I'm looking at having a new tank fabbed up by a local tankmaker eventually. 16" OD seems to be a standard size so I imagine it should be a fairly run-of-the-mill job save the lack of any mounting provisions.

    I'd like to keep this machine with me for a good long time. I'm wondering what sort of options I should go with when quoting a new tank. How long will a steel ASME tank last before it will need to be replaced again? Is it standard practice for modern tanks to be lined with some sort of corrosion inhibitor or is this an extra I would have to either pay for or handle myself?

    Would it be practical/economical to have it done in stainless instead of mild steel?
    Check out McMaster-Carr and other sources of "prepared" tanks. Unless you can convince this supplier to "donate" their time and tank.

    Generally, ASME coded tanks are designed with the minimum of corrosion margin. Horizontal tanks typically 20 percent, but even that number might be too high given an "aftermarket" tank of probably offshore origin. (Harbor Freight provides ASME tanks with their Air Compressors, but doesn't specify actual corrosion allowance.)

    Surprisingly, riveted historic boilers and tanks don't have an intended corrosion margin by design, but they do have "joint efficiency" - which in the case of a single row of rivets might be as much as 45 percent extra material. Possibly even more.

    My O&S steam boiler was built "pre-code" - specifically 1907. About 20" in diameter the boiler is stamped with WP = 100psi, but the markings don't include the ASME cloverleaf, or a National Board number. Do the calculations based the shell thickness and a 55 percent lap seam joint efficiency and the usual working pressure for this boiler could be 210 psi. But even 1907, a "de-rating" of lap seam boilers to 100 psi was common - and this one apparently was.

    As such, this boiler has about 80 percent "corrosion over design."

    And this, or a similar rationale or design is why these frequently "ancient" boilers have lasted as long as they have. And probably are more "corrosion capable" than a modern welded boiler.

    You may even have this sort of condition on your "obsolete" air tank. But only as you study it out, do some testing, calculate it out, and get this confirmed with an actual engineer. (My PE License was #8633 in NH, but I'm now "inactive" status.)

    I will qualify this statement with "corrosion depends." Obviously if the heads of lap seam rivets are all rusted down to nubs, then this is a pressure vessel which shouldn't be in service.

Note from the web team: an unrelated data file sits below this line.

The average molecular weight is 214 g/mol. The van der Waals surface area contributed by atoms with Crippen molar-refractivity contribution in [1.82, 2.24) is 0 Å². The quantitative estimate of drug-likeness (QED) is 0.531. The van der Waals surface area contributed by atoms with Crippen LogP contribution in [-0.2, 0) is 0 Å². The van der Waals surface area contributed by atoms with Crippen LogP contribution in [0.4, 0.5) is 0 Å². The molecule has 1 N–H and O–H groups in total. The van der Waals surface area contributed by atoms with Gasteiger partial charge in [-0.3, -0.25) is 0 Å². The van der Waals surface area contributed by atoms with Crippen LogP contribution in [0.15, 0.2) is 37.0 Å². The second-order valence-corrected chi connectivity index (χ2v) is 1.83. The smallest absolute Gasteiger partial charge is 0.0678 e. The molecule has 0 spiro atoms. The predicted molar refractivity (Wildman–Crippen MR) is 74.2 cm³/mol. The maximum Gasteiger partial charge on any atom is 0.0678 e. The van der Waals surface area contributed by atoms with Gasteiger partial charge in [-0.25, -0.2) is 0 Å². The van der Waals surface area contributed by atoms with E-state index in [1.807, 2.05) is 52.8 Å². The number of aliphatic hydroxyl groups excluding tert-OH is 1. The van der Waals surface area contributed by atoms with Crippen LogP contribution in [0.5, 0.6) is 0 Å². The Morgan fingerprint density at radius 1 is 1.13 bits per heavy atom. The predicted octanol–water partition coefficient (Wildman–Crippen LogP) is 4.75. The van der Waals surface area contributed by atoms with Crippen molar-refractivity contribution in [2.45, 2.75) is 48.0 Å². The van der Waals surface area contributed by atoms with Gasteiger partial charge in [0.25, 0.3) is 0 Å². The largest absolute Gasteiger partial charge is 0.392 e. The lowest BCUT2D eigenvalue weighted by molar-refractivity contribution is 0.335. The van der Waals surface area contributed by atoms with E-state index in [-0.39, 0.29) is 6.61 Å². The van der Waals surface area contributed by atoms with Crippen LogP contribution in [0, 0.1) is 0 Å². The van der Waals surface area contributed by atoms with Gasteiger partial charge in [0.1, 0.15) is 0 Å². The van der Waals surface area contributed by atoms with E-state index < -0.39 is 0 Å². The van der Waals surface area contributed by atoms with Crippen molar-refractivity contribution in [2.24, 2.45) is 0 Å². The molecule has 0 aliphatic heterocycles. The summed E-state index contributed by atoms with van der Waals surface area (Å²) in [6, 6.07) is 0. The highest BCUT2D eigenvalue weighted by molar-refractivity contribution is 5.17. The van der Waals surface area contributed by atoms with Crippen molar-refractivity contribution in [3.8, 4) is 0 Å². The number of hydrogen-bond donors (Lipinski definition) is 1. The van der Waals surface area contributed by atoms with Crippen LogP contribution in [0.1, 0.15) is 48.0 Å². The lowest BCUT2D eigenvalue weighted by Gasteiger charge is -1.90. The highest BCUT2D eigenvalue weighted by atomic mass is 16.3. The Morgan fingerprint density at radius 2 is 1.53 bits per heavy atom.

In the case of a horizontal air tank with the riveted joint appearing in the upper quadrant, the corrosion USUALLY occurs in a line across the bottom, possibly a short distance up from a lower chord - but at a point where the waterline or moisture, when it exists, occurs. This would be a place to examine with an ultrasonic or magnetic thickness tester. If less than 60 percent of the riveted shell material remains, then the drum should likely be de-rated, or retired.

    As to stainless, best advice I can give is - bring your wallet. Stainless is NOT the end-all-be-all in corrosion resistance since even stainless steels have their own unique modes of failure, chloride contamination being one of them this from my experience with Nuclear Service.

    A commercially available carbon steel standard tank is VERY possible - done all the time in real life. Normally tanks of this ilk are not "internally protected" instead reliance upon the corrosion margin - and a pre-assembly coating of red-oxide paint. If you seek a "period" appearance, there are "applied" rivet heads (plastic) which give a very credible appearance when painted up.

    Joe in NH

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    Just my two cents.
    In short, dont trust the old tank unless you have the ability to ultrasonically test the thickness if the metal. A pressure test with water will only tell you that it is holding for now. You dont know how badly the tank might be corroded on the inside. In all things, better safe than sorry.

    Sent from my SM-G930V using Tapatalk

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  15. #30
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    Just A Sparky wrote:

    "I've got other repulsion-start motors in my possession, but this Century takes the cake. It's enormous for it's power rating, makes a beautiful sound and emits a unique smell when starting up - almost like gunsmoke."

    That smell is mostly ozone, created by the sparks at the brushes during the Repulsion-start sequence.

    ( It's also a "trolley car smell" - my electrician father, 1912-2009, and I were once at a working trolley car museum and he remarked that the ozone smell was a powerful memory trigger. )

    This is a great thread with a lot of knowledge being conveyed by engineers with lots of practical experience.

    John Ruth